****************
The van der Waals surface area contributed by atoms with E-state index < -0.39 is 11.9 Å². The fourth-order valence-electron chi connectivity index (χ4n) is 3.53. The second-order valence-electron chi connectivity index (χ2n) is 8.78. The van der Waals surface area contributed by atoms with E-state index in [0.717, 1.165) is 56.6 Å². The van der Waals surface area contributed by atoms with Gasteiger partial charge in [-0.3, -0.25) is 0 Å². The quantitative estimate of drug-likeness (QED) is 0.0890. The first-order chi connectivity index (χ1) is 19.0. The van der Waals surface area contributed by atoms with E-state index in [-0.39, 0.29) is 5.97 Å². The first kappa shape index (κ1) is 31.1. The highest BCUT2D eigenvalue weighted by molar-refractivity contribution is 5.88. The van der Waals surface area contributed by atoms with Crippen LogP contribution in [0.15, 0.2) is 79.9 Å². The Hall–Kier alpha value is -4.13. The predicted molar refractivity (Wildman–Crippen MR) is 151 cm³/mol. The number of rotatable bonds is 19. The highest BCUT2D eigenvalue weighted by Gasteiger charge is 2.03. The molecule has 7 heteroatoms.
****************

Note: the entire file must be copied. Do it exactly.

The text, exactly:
The van der Waals surface area contributed by atoms with E-state index < -0.39 is 11.9 Å². The fourth-order valence-electron chi connectivity index (χ4n) is 3.53. The second-order valence-electron chi connectivity index (χ2n) is 8.78. The van der Waals surface area contributed by atoms with E-state index in [0.717, 1.165) is 56.6 Å². The van der Waals surface area contributed by atoms with Gasteiger partial charge in [-0.3, -0.25) is 0 Å². The quantitative estimate of drug-likeness (QED) is 0.0890. The first-order chi connectivity index (χ1) is 19.0. The van der Waals surface area contributed by atoms with E-state index in [-0.39, 0.29) is 5.97 Å². The first kappa shape index (κ1) is 31.1. The highest BCUT2D eigenvalue weighted by molar-refractivity contribution is 5.88. The van der Waals surface area contributed by atoms with Crippen LogP contribution in [0.15, 0.2) is 79.9 Å². The Hall–Kier alpha value is -4.13. The predicted molar refractivity (Wildman–Crippen MR) is 151 cm³/mol. The number of rotatable bonds is 19. The highest BCUT2D eigenvalue weighted by Gasteiger charge is 2.03. The molecule has 7 heteroatoms.